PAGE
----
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Children: Blurred Lines

Tonight's post about children and blurred lines was written by our Lawrenceville attorney, Brandy Alexander.

Children, especially teenage children, often blur the line of adult and child. By the time they reach their teen years we adults have begun to encourage their maturity.  We needn't push independence upon our children because they demand it of us. Even their voices at some point stop cracking and take the tone of an adult voice. They have their own thoughts, opinions, likes and dislikes, wholly contrary to their toddler selves who wanted nothing more than to emulate mommy and daddy in every way.

These are the reasons, amongst perhaps so many others, that when we talk to teenage children we find ourselves walking a fine line between talking to a child and talking to a fellow adult. Sometimes those lines blur and we forget that we are in fact, talking to a child.

Memory, is a funny thing. We have zero control over what our brains store, remember and later recall and what gets forever lost in all of the data and information we have collected in our lifetime. What is most interesting to me about memory is that it comes to us just when we need it most; in the middle of a heated battle or during our grief. Similarly, the things that we know we should or should not do, like introducing grown-up facts to a child, can fly out the window when we are hurt or angry.

Because the line between teenager and adult can sometimes be quite blurred and because memory is such a fickle thing, it is easy to forget that your teenager or pre-teen, is still a child and should therefore not be introduced to adult things like  marital disagreements, monetary issues, legal issues, case strategy, your ex's sexual proclivities, etc.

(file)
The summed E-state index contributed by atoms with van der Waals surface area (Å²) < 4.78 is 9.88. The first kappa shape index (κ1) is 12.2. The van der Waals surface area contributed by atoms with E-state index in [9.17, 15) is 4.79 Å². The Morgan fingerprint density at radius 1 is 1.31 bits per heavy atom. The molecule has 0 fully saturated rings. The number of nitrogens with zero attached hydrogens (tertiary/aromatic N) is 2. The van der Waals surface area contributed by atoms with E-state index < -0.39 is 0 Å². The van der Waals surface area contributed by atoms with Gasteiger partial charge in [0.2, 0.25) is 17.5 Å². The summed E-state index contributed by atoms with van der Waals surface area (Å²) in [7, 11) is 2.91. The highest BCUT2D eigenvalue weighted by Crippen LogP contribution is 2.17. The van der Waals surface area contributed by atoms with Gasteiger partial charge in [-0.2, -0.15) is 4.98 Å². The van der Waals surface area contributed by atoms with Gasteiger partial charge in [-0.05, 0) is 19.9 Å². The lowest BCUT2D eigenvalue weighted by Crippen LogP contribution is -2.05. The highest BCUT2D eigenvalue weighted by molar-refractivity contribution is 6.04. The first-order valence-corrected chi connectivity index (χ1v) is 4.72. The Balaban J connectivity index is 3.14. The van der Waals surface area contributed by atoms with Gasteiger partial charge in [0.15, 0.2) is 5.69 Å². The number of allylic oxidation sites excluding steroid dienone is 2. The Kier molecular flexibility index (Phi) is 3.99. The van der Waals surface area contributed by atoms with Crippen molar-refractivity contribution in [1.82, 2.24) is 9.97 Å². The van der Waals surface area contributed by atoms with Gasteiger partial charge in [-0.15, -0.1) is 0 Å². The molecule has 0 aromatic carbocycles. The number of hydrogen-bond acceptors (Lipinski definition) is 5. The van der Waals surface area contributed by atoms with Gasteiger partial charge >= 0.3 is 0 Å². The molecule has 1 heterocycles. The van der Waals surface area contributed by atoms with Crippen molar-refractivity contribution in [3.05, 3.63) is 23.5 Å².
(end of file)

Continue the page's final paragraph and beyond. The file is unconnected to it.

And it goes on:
Family Court is difficult enough for children. It is unfair to put any more stress on them by involving them in the adult goings on of Family Court and it is almost always a violation of a Court Order to disparage the other parent to the child.

Children need to stay children for as long as possible. They do not need to be hurled into adulthood before the law requires it of them. It is necessary and important to shelter your child from your legal issues as much as you can. I know how easy it is to say "Well we could have your dream 16th birthday party if your mom/dad would just pay the child support he/she owes me!" But think twice before saying something like that. It may be true, but take the high road, be the bigger person and just forego negativity about the other party. That cost of negativity is greater than any 16th birtday party could ever be.

Family court and domestic law can be tough for everyone but the effects on the child can be long lasting and devastating in their relationship with their parents and their future significant others. Spare them as much as possible by not making them pick a side or see the other parent any differently. Un-blur those lines. Keep them clear. Let your children love you both.

Brandy Alexander

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